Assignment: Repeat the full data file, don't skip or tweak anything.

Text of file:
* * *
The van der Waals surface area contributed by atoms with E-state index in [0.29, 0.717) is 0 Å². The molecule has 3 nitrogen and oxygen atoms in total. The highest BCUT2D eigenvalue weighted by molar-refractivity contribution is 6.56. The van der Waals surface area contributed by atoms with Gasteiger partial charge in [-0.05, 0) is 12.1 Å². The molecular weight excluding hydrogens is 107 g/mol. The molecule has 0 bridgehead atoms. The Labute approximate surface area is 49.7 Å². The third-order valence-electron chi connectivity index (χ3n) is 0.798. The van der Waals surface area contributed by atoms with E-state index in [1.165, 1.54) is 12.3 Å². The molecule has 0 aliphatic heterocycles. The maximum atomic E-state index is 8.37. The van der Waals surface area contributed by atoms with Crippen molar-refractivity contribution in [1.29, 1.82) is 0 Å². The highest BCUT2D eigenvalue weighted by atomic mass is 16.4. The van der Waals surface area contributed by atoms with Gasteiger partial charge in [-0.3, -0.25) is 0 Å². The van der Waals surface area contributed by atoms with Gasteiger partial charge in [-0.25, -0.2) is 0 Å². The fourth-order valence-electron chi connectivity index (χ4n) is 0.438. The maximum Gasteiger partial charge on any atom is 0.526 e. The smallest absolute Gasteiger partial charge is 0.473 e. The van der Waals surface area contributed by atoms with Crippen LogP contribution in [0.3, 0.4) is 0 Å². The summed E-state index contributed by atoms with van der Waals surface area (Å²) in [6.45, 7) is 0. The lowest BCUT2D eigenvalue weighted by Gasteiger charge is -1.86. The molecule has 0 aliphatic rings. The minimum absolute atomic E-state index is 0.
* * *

The van der Waals surface area contributed by atoms with E-state index in [0.29, 0.717) is 0 Å². The molecule has 3 nitrogen and oxygen atoms in total. The highest BCUT2D eigenvalue weighted by molar-refractivity contribution is 6.56. The van der Waals surface area contributed by atoms with Gasteiger partial charge in [-0.05, 0) is 12.1 Å². The molecular weight excluding hydrogens is 107 g/mol. The molecule has 0 bridgehead atoms. The Labute approximate surface area is 49.7 Å². The third-order valence-electron chi connectivity index (χ3n) is 0.798. The van der Waals surface area contributed by atoms with E-state index in [1.165, 1.54) is 12.3 Å². The molecule has 0 aliphatic heterocycles. The maximum atomic E-state index is 8.37. The van der Waals surface area contributed by atoms with Crippen molar-refractivity contribution in [1.29, 1.82) is 0 Å². The highest BCUT2D eigenvalue weighted by atomic mass is 16.4. The van der Waals surface area contributed by atoms with Gasteiger partial charge in [-0.3, -0.25) is 0 Å². The van der Waals surface area contributed by atoms with Gasteiger partial charge in [-0.25, -0.2) is 0 Å². The fourth-order valence-electron chi connectivity index (χ4n) is 0.438. The maximum Gasteiger partial charge on any atom is 0.526 e. The smallest absolute Gasteiger partial charge is 0.473 e. The van der Waals surface area contributed by atoms with Crippen LogP contribution in [0.3, 0.4) is 0 Å². The summed E-state index contributed by atoms with van der Waals surface area (Å²) in [6.45, 7) is 0. The lowest BCUT2D eigenvalue weighted by Gasteiger charge is -1.86. The molecule has 0 aliphatic rings. The minimum absolute atomic E-state index is 0.